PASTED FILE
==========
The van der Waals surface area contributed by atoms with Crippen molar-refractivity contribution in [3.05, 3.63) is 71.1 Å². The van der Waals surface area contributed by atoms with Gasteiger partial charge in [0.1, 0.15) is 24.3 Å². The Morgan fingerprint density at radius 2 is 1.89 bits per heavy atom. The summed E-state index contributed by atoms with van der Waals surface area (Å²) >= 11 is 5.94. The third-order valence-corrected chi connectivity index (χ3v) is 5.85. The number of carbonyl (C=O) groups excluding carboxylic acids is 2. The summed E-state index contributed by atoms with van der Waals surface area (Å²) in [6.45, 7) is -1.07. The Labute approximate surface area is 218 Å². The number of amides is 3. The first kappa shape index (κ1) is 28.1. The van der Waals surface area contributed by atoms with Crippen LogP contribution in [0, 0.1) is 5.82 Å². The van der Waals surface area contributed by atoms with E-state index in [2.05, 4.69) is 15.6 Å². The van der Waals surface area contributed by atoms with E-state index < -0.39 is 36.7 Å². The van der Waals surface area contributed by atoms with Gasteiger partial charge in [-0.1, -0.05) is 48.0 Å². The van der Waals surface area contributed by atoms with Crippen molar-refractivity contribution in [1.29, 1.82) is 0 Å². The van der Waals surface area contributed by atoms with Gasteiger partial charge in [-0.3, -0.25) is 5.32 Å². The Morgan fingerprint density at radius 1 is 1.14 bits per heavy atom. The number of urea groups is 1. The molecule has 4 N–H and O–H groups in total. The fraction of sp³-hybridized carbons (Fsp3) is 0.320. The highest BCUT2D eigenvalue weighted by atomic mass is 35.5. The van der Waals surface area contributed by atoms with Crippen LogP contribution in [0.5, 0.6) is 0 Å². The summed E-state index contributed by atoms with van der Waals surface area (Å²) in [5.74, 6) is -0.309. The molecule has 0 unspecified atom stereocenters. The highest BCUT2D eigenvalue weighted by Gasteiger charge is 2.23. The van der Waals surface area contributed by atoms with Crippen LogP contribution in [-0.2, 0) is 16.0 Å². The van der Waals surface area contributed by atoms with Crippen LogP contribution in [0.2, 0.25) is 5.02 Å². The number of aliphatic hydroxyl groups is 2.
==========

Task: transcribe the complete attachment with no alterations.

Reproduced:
The van der Waals surface area contributed by atoms with Crippen molar-refractivity contribution in [3.05, 3.63) is 71.1 Å². The van der Waals surface area contributed by atoms with Gasteiger partial charge in [0.1, 0.15) is 24.3 Å². The Morgan fingerprint density at radius 2 is 1.89 bits per heavy atom. The summed E-state index contributed by atoms with van der Waals surface area (Å²) >= 11 is 5.94. The third-order valence-corrected chi connectivity index (χ3v) is 5.85. The number of carbonyl (C=O) groups excluding carboxylic acids is 2. The summed E-state index contributed by atoms with van der Waals surface area (Å²) in [6.45, 7) is -1.07. The Labute approximate surface area is 218 Å². The number of amides is 3. The first kappa shape index (κ1) is 28.1. The van der Waals surface area contributed by atoms with Crippen LogP contribution in [0, 0.1) is 5.82 Å². The van der Waals surface area contributed by atoms with E-state index in [2.05, 4.69) is 15.6 Å². The van der Waals surface area contributed by atoms with E-state index < -0.39 is 36.7 Å². The van der Waals surface area contributed by atoms with Gasteiger partial charge in [-0.1, -0.05) is 48.0 Å². The van der Waals surface area contributed by atoms with Crippen molar-refractivity contribution in [1.29, 1.82) is 0 Å². The van der Waals surface area contributed by atoms with Gasteiger partial charge in [-0.3, -0.25) is 5.32 Å². The Morgan fingerprint density at radius 1 is 1.14 bits per heavy atom. The number of urea groups is 1. The molecule has 4 N–H and O–H groups in total. The fraction of sp³-hybridized carbons (Fsp3) is 0.320. The highest BCUT2D eigenvalue weighted by atomic mass is 35.5. The van der Waals surface area contributed by atoms with Crippen LogP contribution in [0.5, 0.6) is 0 Å². The summed E-state index contributed by atoms with van der Waals surface area (Å²) in [5.74, 6) is -0.309. The molecule has 0 unspecified atom stereocenters. The highest BCUT2D eigenvalue weighted by Gasteiger charge is 2.23. The van der Waals surface area contributed by atoms with Crippen LogP contribution in [-0.2, 0) is 16.0 Å². The van der Waals surface area contributed by atoms with Crippen LogP contribution in [0.2, 0.25) is 5.02 Å². The number of aliphatic hydroxyl groups is 2.